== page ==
Louisville, KY Tornado, Mar 1890 - Falls City Hall, Other Damages
CHICAGO, March 27.--The Herald's Louisville special says: The Falls City which sat so proudly on the banks of the turbulent Ohio but twenty-four hours ago giving no thought to danger, is tonight mourning the loss of 800 of her citizens whose lives went out in an twinkling of an eye; and her sons and daughters are standing around the beside of hundreds of other who were injured, many of them fatally, in the terrible disaster that has overtaken her.
Among those who bodies were recovered are: MRS. MAY HODGES, LOUIS SIMMONS AND FOUR CHILDREN, MISS OPP, dancing school teacher, was giving lessons at the time; GEORGE FOSTER and clerk, BEN RANDOLPH, MRS. JAMES ROCK, PETER CROWLEY, MRS. HARRISON, MRS. BUFFET, CHRIS MILLER, MRS. LANGTON, MRS. ADAM MILLS, MRS. CHARLES TASSON, REV. N. BARNELL, pastor St. James Episcopal church and ONE CHILD.
Newark Daily Advocate, Newark, OH 29 Mar 1890
800 Dead Bodies in One Heap;
Louisville, March 29--Two hundred or more men, women and children lie buried in the ruins of the Falls City Hall, No. 1126 West Market street, and just above Twelfth on the south side. The structures was three stories in height and when struck by the tornado, several meetings were being held within it. The loss of life at this place far exceeds that at any other one locality and of the great number known to be under the debris it is certain that none will be recovered alive. Thirty odd dad and about twenty-five badly injured and dying have been taken out, but at 12 o'clock there had not been a body found since 4 o'clock.
The ground floor of the Falls City Hall was given over to market men, there being thirty butchers and twenty-five gardeners stalls. There was no one in this part of the building, so far as known. On the second floor front were three small rooms, two of them for the toilet, and one an office. Next back of this was a large ballroom, then the kitchen and then a small hall where Miss App taught dancing classes. On the third floor were three large lodge rooms.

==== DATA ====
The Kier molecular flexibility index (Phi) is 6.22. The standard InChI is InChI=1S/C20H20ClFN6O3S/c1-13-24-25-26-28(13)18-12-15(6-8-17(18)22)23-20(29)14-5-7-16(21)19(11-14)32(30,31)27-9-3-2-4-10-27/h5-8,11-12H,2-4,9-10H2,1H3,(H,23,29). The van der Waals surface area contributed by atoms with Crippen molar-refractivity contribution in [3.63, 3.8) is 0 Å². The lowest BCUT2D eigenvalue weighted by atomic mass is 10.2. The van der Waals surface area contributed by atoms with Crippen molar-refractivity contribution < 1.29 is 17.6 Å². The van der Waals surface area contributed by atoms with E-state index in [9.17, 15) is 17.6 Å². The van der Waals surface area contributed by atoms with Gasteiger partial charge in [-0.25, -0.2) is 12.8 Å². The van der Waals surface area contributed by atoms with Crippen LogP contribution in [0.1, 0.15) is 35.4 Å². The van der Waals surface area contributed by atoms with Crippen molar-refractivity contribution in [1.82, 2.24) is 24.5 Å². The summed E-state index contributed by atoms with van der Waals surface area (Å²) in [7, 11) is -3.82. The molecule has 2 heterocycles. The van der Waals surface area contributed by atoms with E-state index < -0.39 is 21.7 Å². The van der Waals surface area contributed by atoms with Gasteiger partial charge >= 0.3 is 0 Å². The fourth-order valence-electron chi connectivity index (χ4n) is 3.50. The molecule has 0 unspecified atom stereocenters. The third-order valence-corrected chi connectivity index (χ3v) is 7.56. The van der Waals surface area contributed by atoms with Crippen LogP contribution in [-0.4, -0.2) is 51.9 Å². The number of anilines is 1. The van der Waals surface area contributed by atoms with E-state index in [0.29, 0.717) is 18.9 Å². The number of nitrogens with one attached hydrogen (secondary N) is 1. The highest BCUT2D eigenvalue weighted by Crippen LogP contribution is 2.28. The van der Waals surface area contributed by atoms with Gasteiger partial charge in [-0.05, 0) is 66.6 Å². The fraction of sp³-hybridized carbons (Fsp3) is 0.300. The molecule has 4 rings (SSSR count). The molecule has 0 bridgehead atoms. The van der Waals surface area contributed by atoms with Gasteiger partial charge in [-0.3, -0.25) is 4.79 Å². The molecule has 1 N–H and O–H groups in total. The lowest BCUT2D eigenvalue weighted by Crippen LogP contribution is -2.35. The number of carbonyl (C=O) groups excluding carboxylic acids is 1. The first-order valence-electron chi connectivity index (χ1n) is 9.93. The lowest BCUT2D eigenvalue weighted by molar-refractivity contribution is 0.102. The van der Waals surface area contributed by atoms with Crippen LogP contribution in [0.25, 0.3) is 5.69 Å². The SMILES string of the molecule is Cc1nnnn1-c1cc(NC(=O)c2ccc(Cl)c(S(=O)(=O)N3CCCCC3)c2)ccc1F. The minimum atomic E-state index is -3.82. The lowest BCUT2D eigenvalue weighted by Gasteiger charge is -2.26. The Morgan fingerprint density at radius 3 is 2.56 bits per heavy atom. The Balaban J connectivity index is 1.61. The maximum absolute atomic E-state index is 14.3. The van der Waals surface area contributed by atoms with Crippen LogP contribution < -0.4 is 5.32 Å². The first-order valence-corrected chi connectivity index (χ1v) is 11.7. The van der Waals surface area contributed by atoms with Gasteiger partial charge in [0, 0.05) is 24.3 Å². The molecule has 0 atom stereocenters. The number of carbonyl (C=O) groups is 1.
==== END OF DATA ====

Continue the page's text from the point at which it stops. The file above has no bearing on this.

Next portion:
Miss App was teaching a dancing class of young children and there were in the room mothers, fathers and other attendants of the youngsters, aggregating sixty or more people. Probably a dozen of these escaped, and all the others are in the ruins with the exception of several taken out dead.
In one of the rooms on the second floor the executive body of the Roman Knights was in session, there being seven in attendance. All of these but one escaped death, the unfortunate man being THEODORE ENGELMEIER, an upholsterer, at Twenty-third and Chestnut streets. On the third floor Jewell lodge No. 2, Knights and Ladies of Honor, was holding a meeting. This was one, of the largest lodges of the order and there were over 150 members present when the building fell. A mere handful of these escaped. On the same floor Humboldt lodge, No. 140, I.O.O.F., had gathered, there being eighteen members in the room. But a few of these are alive, and the few who escaped are badly hurt.